With fewer than 300 mountain gorillas remaining in the 1980s, the birth of a baby was a huge victory for the rangers and conservation experts dedicated to protecting this critically endangered great ape in its natural habitat. They bestowed the newborn mountain gorilla with a name inspired by the circumstances of the birth, mirroring an age-old naming tradition embedded in Rwanda’s cultural tapestry.
While giving baby mountain gorillas a unique identity assisted researchers to monitor each individual in its family group, the newly named gorillas were also a prized symbol of Rwanda’s success in conservation. Starting in 2005, the ceremony dubbed Kwita Izina — or “to give a name” in the national language of Kinyarwanda — became an annual event open to the public. By 2011 attendance grew to over 7,000, and the event soon evolved into a week-long celebration of conservation-centered conferences and tourism-based exhibitions culminating in the gorilla naming ceremony.
Bringing together leading global authorities on biodiversity protection, community stakeholders, and high-profile personalities, Kwita Izina is now a showcase for successful mountain gorilla conservation and its benefits to the local economy and community livelihoods. This year’s celebrations are themed around conservation and sustainable tourism, a high-value sector which Rwanda continues to transform with community-driven initiatives.
Since the first official Kwita Izina, 258 mountain gorillas have passed through this rite of passage. In 2008, AWF’s former CEO Patrick Bergin had the honor of naming one of the newborn gorillas. He called her “Sacola,” in honor of the AWF partner, the Sacola community trust, which owns Sabyinyo Silverback Lodge. AWF developed the partnership between the community and a private-sector operator to construct the lodge, which opened in 2007. The lodge is based on gorilla tourism and promotes wildlife protection by linking conservation to jobs and other benefits to community members.
One of the baby mountain gorillas was even named “Inkingi,” meaning pillar, a nod to the immense value of this endangered great ape to Rwanda’s tourism industry. At the same ceremony, the equivalent of “Visit Rwanda” was a name for another newborn. Over the years, many of the infant mountain gorillas have been given symbolic names that capture their strength to survive. “Umuhate,” which translates to bravery in Kinyarwanda, was named at the 13th Kwita Izina ceremony alongside another young gorilla called “Kwigira,” meaning self-reliance.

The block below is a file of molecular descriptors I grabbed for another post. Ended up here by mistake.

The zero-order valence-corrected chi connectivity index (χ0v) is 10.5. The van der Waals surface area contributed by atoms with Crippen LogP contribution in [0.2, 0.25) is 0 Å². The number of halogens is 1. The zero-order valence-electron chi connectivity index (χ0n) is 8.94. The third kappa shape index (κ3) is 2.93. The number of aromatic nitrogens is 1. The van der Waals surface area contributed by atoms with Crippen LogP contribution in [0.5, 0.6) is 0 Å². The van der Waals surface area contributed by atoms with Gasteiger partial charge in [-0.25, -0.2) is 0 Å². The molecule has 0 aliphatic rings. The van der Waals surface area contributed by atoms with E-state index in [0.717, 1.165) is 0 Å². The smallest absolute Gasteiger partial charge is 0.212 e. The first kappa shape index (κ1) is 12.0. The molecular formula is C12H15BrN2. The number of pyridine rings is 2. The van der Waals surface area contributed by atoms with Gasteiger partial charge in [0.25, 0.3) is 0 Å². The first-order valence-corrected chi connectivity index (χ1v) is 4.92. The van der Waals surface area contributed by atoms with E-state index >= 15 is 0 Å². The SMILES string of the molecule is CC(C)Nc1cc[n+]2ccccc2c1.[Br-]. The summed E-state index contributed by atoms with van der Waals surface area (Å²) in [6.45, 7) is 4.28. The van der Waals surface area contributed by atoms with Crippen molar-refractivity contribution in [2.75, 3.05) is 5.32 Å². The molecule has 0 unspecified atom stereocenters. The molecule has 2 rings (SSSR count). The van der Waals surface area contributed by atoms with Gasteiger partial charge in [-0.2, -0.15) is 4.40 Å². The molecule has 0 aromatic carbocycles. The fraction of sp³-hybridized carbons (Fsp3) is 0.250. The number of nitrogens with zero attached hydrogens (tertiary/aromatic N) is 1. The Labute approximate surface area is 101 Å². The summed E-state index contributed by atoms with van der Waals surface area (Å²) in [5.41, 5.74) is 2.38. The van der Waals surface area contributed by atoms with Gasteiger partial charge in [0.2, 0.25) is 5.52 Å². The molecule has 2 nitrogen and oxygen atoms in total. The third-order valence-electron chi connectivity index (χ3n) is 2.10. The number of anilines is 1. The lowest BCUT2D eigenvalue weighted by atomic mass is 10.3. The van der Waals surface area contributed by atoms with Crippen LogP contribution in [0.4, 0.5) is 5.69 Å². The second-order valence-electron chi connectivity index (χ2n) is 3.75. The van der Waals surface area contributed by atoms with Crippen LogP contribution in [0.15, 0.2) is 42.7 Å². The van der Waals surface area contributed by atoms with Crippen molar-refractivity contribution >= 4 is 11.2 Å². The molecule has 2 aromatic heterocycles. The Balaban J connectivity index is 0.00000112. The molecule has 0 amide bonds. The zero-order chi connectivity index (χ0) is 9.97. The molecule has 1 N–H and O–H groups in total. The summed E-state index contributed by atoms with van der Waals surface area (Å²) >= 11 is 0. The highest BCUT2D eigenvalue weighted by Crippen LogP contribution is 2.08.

No matter what the name, the overarching message throughout Kwita Izina’s history remains one of hope and prosperity. Kura, which means to grow, was the name given to a baby mountain gorilla in 2016, auguring a safe future for the critically endangered species. Five years prior, the global number stood at 880. The latest census shows that their total population has surpassed 1,000, representing the largest number of mountain gorillas ever recorded in the Virunga Mountains, a transboundary habitat spanning the forested highlands of Uganda, Rwanda, and the Democratic Republic of Congo.
With more than half of this population habituated in Rwanda’s Volcanoes National Park, Kwita Izina honors the newborn mountain gorillas to celebrate a win for intensive conservation over the years and plan for a bright future as the species recovers.
Craig's experiences with wildlife and conservation began in 1973 as a Peace Corps volunteer in Zaire. As an L.S.B. Leakey grant researcher in the late 1970s, Craig studied mountain gorillas with Dian Fossey and, in 1987, became director of Rwanda's Mountain Gorilla Project, of which African Wildlife Foundation was a sponsor. Craig has acted as Scientific Advisor for the award-winning IMAX film, "Mountain Gorilla," and with National Geographic, he surveyed the conservation status of mountain gorillas in the aftermath of Rwanda's civil war. Craig’s direct involvement with AWF began as a Senior Associate and member of AWF’s Board of Trustees. He became a full-time employee of AWF in 2001 and now serves as the organization's Senior Vice President.
AWF Blogs bring you to the critical landscapes we work in, where conservation benefits both wildlife and people alike. The blogs are written by our staff - men and women who have dedicated their lives to Africa's wildlife, people and wild lands.
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